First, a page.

Image: Twitter/ @ Oren Rosenfeld
On Monday, the Israel Antiquities Authority (IAA) informed that a scuba diver discovered a 900-year-old sword along with other antiquities dating back to the Crusader period off the coast of Carmel beach in northern Israel. Shlomi Katzin, a resident of Atlit, handed over the antique sword to the Israel Antiques Authority and received a certificate of good citizenship in return. The Times of Israel reported that according to the IAA, Katzin discovered the sword during a recent dive in an area off the shore where waves and undercurrents had reportedly displaced sand, uncovering the artefact. Katzin found the sword, which was encrusted with sand, small stones and shells, while looking for stones and metal anchors. The sword has a 30-centimetre hilt and a one-meter blade.
IAA Robbery Prevention Unit's Inspector, Nir Distelfeld claimed that the sword is made of iron and is a spectacular and rare treasure that clearly belonged to a Crusader knight. Katzin bought the sword ashore and took it to the Robbery Prevention Unit's northern district office, fearing that others would locate it before IAA inspectors had a chance to examine it. "We will ensure that the sword is exhibited to the public once it has been cleaned and researched in the laboratories of the Israel Antiquities Authority," IAA general director Eli Escosido was quoted as saying by the media outlet. Throughout decades of shipping activity along the coast, the Carmel beach with its many natural bays provided protection to ships during storms, stated Antiquities Authority Marine Archaeology Unit's director Kobi Sharvit.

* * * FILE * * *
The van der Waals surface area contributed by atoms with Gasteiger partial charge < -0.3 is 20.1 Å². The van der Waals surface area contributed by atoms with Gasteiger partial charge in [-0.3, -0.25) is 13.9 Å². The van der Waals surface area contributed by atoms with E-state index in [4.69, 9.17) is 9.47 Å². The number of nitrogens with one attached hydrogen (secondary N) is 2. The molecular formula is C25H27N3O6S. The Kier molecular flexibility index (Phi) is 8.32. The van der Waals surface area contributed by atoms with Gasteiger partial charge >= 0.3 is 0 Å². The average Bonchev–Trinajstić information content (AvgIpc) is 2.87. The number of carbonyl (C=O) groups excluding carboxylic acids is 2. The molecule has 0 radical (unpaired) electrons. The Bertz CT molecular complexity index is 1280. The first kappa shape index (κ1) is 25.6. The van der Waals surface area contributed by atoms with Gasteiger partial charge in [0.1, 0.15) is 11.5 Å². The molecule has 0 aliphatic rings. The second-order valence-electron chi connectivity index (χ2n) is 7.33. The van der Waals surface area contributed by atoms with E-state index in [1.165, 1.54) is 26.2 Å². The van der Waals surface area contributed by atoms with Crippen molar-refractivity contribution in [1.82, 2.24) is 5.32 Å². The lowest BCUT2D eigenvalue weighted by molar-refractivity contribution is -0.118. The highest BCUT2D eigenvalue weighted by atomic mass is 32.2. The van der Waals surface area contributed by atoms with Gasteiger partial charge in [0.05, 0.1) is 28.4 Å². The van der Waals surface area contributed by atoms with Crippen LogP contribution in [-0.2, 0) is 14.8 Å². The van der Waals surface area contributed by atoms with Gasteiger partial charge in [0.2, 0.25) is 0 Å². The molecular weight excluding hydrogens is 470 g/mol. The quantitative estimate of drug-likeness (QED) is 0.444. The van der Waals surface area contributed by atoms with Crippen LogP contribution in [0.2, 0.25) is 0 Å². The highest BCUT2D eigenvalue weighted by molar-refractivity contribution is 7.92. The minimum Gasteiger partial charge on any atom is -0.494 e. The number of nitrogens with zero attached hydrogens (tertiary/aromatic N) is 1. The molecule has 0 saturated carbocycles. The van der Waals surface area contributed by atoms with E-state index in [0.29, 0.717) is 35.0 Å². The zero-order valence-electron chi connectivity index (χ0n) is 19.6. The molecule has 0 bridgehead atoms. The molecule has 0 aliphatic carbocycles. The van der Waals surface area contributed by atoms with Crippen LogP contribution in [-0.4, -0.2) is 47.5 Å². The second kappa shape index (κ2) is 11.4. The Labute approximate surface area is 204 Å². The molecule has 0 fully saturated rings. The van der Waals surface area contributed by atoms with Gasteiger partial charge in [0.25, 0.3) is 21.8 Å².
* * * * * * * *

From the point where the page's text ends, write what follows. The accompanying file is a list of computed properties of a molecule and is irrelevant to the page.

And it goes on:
The IAA has been monitoring the site where the sword was first noticed in the month of June. According to the IAA, the site contains archaeologically significant artefacts and it was utilised as a natural anchorage place as early as 4,000 years ago, and the sword suggests it was still in use 900 years ago, reported The Times of Israel. Meanwhile, earlier this month, Israeli archaeologists discovered a unique old toilet going back almost 2,700 years, when such facilities of privacy were a luxury in the holy city of Jerusalem. The smooth, carved limestone toilet was discovered in a rectangular cottage that was part of a huge mansion overlooking what is now the Old City, stated the Israeli Antiquities Authority as reported by The Associated Press (AP).